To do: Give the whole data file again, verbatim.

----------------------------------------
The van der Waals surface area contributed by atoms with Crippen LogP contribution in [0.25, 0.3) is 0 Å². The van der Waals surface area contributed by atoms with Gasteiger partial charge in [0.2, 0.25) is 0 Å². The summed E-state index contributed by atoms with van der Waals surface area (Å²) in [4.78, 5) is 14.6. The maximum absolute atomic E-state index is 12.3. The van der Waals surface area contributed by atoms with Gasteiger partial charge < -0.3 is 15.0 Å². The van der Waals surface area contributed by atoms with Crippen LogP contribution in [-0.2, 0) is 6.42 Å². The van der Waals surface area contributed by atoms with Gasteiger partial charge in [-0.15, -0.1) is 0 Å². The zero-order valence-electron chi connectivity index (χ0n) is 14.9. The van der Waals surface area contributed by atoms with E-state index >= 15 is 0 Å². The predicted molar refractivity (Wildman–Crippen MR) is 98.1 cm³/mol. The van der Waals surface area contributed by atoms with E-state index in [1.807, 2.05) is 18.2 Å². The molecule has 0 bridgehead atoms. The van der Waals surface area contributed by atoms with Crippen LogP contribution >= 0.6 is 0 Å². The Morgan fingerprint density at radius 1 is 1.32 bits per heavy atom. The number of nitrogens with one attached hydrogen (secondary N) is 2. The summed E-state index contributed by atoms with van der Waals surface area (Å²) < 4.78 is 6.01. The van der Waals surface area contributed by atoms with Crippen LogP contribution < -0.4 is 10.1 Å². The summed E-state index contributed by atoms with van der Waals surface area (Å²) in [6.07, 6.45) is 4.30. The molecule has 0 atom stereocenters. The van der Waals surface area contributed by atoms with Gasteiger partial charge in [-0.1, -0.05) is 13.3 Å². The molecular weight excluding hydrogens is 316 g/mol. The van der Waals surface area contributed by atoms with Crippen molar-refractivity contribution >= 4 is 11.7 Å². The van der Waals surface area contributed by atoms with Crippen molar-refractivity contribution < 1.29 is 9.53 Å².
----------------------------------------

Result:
The van der Waals surface area contributed by atoms with Crippen LogP contribution in [0.25, 0.3) is 0 Å². The van der Waals surface area contributed by atoms with Gasteiger partial charge in [0.2, 0.25) is 0 Å². The summed E-state index contributed by atoms with van der Waals surface area (Å²) in [4.78, 5) is 14.6. The maximum absolute atomic E-state index is 12.3. The van der Waals surface area contributed by atoms with Gasteiger partial charge < -0.3 is 15.0 Å². The van der Waals surface area contributed by atoms with Crippen LogP contribution in [-0.2, 0) is 6.42 Å². The van der Waals surface area contributed by atoms with Gasteiger partial charge in [-0.15, -0.1) is 0 Å². The zero-order valence-electron chi connectivity index (χ0n) is 14.9. The van der Waals surface area contributed by atoms with E-state index >= 15 is 0 Å². The predicted molar refractivity (Wildman–Crippen MR) is 98.1 cm³/mol. The van der Waals surface area contributed by atoms with E-state index in [1.807, 2.05) is 18.2 Å². The molecule has 0 bridgehead atoms. The van der Waals surface area contributed by atoms with Crippen LogP contribution >= 0.6 is 0 Å². The Morgan fingerprint density at radius 1 is 1.32 bits per heavy atom. The number of nitrogens with one attached hydrogen (secondary N) is 2. The summed E-state index contributed by atoms with van der Waals surface area (Å²) < 4.78 is 6.01. The van der Waals surface area contributed by atoms with Crippen LogP contribution < -0.4 is 10.1 Å². The summed E-state index contributed by atoms with van der Waals surface area (Å²) in [6.07, 6.45) is 4.30. The molecule has 0 atom stereocenters. The van der Waals surface area contributed by atoms with Gasteiger partial charge in [-0.1, -0.05) is 13.3 Å². The molecular weight excluding hydrogens is 316 g/mol. The van der Waals surface area contributed by atoms with Crippen molar-refractivity contribution >= 4 is 11.7 Å². The van der Waals surface area contributed by atoms with Crippen molar-refractivity contribution < 1.29 is 9.53 Å².